If you want advice on how to design your website, you don’t have to look very far. There are countless articles out there with “best practices” and even more case studies where someone made a specific change to their website and produced incredible results.
The assumption is that if it works for someone else, it should work for you, too.
While there’s nothing wrong with trying these recommendations, not every business will get the same results from the same tactics. In some cases, a tweak that changes someone else’s website for the better could actually hurt your site’s performance.
To avoid this sort of problem, you can’t just change your site on blind faith. You have to test every proposed change and see what works for your business, your audience and your site. With that in mind, let’s take a quick look at a few tests we’ve run at Disruptive Advertising that yielded counter-intuitive results.
1. To stick or not to stick?
Most web designers encourage the use of sticky nav bars. Their logic isn’t bad, either. Your navigation bar makes it easy for people to get around your site, so if the nav bar is always easily accessible, people won’t get frustrated.
As a bonus, you can use your navigation bar to guide people towards the most important pages on your site, so they should be more likely to convert with a sticky nav bar, right?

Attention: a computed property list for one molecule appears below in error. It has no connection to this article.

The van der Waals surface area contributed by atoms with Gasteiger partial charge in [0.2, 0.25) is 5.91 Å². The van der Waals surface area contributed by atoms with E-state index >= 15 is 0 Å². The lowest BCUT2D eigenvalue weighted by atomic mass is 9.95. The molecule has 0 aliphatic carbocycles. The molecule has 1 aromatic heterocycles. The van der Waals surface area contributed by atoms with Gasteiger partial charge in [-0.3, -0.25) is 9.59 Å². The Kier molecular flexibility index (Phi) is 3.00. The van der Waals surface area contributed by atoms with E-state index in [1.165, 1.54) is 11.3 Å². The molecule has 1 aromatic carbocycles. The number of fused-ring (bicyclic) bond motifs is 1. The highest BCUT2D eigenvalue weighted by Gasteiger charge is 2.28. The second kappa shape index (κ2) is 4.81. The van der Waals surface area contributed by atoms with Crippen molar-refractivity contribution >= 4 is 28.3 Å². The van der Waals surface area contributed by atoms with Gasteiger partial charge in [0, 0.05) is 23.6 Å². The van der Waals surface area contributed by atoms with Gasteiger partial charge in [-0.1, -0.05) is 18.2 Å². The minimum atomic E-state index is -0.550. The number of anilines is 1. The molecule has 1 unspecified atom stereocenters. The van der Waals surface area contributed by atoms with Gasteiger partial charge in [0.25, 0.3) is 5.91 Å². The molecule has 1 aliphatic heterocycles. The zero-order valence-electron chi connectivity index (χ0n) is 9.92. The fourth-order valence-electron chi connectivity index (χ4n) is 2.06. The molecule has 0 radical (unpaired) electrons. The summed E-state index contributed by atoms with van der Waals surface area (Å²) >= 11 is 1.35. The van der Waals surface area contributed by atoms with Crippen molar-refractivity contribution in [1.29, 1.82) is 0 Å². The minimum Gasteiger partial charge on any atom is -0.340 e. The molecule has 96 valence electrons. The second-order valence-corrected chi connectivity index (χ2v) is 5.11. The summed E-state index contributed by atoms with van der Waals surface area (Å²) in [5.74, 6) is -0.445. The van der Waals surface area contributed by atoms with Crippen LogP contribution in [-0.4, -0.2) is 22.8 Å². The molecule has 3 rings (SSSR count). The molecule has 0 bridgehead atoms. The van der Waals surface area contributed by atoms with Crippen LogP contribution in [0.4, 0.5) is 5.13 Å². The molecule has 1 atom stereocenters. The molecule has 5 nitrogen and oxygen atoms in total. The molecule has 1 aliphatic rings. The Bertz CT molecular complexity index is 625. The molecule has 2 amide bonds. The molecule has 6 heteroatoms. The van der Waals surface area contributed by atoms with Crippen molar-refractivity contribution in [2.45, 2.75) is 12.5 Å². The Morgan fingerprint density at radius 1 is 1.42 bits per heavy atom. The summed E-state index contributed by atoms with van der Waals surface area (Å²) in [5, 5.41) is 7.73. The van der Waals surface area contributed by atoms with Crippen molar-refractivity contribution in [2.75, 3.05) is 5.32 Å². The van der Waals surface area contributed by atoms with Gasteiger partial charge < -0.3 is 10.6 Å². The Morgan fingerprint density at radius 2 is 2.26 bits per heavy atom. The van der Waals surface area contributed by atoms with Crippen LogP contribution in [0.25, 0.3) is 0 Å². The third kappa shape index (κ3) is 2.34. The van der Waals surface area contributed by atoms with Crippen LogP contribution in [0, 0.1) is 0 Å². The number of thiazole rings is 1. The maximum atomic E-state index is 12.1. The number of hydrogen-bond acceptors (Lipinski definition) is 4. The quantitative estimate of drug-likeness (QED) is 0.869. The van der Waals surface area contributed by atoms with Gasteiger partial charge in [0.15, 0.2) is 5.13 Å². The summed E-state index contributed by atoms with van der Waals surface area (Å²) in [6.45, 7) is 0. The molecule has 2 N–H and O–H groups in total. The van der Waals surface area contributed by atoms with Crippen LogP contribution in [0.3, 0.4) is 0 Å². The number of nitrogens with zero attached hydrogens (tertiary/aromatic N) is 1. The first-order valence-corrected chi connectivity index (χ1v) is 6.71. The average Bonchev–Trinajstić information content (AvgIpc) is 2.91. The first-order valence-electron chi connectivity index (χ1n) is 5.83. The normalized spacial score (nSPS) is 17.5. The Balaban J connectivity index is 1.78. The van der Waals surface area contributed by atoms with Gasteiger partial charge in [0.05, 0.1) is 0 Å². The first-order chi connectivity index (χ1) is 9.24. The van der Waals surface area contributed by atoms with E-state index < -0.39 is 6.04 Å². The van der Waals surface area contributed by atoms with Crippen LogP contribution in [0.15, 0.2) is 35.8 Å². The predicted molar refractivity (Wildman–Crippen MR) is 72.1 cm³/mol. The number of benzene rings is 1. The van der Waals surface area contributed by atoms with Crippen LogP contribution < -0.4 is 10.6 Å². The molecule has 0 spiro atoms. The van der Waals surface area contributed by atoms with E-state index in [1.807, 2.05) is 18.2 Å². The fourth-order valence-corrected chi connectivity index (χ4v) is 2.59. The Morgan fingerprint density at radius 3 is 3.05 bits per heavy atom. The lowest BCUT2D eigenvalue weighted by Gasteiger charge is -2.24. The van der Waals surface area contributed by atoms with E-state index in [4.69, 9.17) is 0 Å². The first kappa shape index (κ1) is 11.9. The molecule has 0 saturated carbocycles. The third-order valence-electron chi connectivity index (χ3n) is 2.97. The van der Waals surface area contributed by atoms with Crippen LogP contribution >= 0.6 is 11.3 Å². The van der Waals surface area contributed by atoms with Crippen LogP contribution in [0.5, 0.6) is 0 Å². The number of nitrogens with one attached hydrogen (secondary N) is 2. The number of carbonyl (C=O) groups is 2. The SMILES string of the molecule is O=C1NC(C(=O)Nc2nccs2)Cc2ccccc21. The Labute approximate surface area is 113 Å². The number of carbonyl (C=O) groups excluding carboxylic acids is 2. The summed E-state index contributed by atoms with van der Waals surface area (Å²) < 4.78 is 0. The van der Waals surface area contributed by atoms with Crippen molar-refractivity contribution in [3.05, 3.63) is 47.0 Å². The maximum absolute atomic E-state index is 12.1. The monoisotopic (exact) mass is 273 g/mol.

Unfortunately, it doesn’t always work out that way.
One major site we work with wanted to add a sticky navigation bar in the hopes of increasing their conversion rate. But when we tested adding the bar to the site, it cut their lead volume by two-thirds!
As we eventually discovered, this client’s customers placed a high priority on screen spaceespecially on mobile. The nav bar reduced screen space, so it actually caused frustration rather than reducing it.
2. Is your value proposition worthless?
When it comes to web design, conventional wisdom states that you should make your value proposition immediately obvious — above the fold, if possible. After all, you don’t want people to come to your site and then leave because they don’t know what makes your business special.
That sounds good in theory, but “conventional wisdom” doesn’t necessarily mean “universally applicable wisdom.”